Author's Note: Something a little different and more creative than I normally do.
The Vestigial Man
I detect within myself the yearning for things real. Not the illusory perception that comes from staring into an illuminated rectangle all day; but the tactile, the concrete, the solid.
I have become uncomfortably comfortable in a society too accustomed to life in the abstract; moments of fancy, of imaginary heroes in vain battles, catalog solutions to vexing problems lived only in the mind.
Somewhere down in my core, I crave the damp, close feel of the woods and the brilliant starkness of desert and the vast emptiness of night. I find an empty place in my soul and my nostrils for the sound of the arrow striking home and the acrid smell of blood. A long forgotten part of me senses something vital is missing and longs for dirt under my fingernails and drinking from bubbling springs.
Without the sensation of movement that comes with the stroke of the paddle, the gait of a horse or the stride uphill; I suddenly lose my sense of place. Effortlessly gliding and rolling from hither to yon; without the exhaustion I don’t know how far I’ve travelled or where I am.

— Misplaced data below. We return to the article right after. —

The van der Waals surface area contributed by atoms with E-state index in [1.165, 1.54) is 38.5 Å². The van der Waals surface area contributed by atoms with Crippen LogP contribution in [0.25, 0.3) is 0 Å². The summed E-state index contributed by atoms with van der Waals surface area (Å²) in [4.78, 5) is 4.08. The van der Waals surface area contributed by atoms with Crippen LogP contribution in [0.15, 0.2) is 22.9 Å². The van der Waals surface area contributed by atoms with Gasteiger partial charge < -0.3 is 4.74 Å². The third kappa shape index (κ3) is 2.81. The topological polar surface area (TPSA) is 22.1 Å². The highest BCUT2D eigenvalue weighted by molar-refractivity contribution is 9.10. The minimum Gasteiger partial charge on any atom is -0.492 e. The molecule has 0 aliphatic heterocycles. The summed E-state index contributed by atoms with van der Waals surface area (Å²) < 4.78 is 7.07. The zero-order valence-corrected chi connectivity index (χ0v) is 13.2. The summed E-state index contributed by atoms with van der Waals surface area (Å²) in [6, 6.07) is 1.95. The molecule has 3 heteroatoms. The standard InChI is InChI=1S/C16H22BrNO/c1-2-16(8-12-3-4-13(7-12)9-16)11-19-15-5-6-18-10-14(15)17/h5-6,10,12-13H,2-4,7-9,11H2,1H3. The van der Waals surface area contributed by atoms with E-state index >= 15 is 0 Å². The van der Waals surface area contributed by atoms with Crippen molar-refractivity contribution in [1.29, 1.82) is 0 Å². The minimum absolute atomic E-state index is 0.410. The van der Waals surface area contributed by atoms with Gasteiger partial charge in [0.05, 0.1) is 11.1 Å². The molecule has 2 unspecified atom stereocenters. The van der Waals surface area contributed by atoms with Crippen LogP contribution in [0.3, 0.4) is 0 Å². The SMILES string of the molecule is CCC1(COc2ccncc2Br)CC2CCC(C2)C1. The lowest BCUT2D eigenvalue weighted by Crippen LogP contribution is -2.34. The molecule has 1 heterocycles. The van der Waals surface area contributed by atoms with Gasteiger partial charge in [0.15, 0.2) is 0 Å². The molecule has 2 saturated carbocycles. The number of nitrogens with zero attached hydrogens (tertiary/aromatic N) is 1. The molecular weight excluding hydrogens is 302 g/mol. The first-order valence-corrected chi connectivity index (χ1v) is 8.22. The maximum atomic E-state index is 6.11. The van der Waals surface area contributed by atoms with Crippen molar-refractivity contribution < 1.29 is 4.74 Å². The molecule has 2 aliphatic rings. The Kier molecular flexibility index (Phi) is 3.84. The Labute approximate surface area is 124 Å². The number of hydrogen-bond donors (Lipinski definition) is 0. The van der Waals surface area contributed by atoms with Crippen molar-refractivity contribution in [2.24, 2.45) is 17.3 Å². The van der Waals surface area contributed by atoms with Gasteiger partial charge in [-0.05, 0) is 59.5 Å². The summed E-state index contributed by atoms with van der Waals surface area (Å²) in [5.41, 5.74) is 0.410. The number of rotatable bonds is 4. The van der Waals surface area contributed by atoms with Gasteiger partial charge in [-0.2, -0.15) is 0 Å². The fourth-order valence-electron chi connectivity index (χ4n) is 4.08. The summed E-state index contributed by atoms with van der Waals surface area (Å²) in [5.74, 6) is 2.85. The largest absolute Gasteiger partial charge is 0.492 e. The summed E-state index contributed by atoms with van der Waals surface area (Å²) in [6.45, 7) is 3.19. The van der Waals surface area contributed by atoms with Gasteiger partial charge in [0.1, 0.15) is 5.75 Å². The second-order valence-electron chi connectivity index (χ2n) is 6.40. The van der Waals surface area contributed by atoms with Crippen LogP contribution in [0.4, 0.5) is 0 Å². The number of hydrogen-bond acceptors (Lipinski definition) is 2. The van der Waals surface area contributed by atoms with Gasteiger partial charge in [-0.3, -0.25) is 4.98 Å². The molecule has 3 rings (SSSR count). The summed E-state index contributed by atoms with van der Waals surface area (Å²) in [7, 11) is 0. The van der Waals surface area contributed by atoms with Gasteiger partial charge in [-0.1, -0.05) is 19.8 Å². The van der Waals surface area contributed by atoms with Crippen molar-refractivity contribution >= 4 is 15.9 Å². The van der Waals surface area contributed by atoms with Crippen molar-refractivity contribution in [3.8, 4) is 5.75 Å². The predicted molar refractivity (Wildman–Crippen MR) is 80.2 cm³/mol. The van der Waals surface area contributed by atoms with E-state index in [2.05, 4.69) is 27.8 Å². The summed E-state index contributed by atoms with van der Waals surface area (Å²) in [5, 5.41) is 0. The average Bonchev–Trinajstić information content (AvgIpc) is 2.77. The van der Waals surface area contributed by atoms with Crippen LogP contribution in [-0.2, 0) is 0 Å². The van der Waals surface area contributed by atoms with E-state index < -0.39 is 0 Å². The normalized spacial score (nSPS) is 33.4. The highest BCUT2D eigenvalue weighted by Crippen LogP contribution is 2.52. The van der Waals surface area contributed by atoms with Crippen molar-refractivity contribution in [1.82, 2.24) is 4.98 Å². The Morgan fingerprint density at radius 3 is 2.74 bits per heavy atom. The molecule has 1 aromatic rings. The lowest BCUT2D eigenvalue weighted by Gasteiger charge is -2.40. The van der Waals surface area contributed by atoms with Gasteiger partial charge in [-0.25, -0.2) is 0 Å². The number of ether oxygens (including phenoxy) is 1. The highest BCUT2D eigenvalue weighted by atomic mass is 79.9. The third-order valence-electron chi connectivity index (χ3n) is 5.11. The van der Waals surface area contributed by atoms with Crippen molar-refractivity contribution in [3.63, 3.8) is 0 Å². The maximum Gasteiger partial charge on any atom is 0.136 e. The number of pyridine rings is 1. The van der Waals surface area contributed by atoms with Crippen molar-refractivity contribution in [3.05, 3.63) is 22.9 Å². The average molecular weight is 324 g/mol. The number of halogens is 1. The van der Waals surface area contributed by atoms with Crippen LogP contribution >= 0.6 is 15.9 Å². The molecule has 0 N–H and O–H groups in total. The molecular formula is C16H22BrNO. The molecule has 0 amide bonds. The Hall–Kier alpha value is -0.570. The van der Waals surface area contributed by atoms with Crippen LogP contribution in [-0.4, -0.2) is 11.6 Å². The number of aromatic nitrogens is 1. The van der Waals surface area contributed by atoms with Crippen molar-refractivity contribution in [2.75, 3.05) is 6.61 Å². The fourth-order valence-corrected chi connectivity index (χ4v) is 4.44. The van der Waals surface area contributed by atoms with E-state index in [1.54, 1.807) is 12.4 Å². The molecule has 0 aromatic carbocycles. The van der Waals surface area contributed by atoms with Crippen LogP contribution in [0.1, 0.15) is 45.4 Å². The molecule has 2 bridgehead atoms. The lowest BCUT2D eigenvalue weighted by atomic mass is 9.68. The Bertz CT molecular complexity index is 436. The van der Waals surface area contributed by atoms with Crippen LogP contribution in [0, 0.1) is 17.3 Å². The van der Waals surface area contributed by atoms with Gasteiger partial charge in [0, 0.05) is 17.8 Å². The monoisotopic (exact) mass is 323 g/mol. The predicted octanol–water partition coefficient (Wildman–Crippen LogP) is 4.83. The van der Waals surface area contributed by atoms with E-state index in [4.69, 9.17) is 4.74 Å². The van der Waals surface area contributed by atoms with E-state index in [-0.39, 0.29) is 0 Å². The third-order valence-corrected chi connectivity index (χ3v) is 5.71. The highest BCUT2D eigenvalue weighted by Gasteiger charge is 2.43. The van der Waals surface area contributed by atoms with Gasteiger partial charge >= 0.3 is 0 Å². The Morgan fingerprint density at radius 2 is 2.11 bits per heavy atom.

I fear I’m lost.
My black and white life is lived in the churning of electrons, sustained by eating flaccid, soulless meat; my existence ruled hour by hour by the clock. I’m trodden endlessly amid the wheels turning everywhere. The wheels are so hard at work turning the wild land into timidity, my time into money and my dreams into ashes. I exchange all of my time for the coin of the realm and find that it is never enough. That ancient man killed his food with a stick and tilled the ground with a stone and still had time to develop art and language and leisure is a marvel to me, the modern man.
A modern man who almost forgot who he is, the ancient man.
That any remnant of him remains in me is a mystery. I hear the creaking of a taut bow in my dreams. I have visions of sprouting kernels amid the moist earth. I can smell the scent of drying meat and wood smoke through the vents. I see deer by the road and envision cedar shafts striking flanks. I’m confused; there is no place in my orderly asphalt world for such things. No experience in the digital world the vestigial man in me can relate to.
The yearning for things real remains regardless- the taut drawn bow, the paddle dipped in the water, the sound of deer in the oaks, the taste of venison cooked over open fire- vague recollections from forefather’s lives long ago lived.
The modern man views such things as diversion from real life, to the vestigial man they are real life.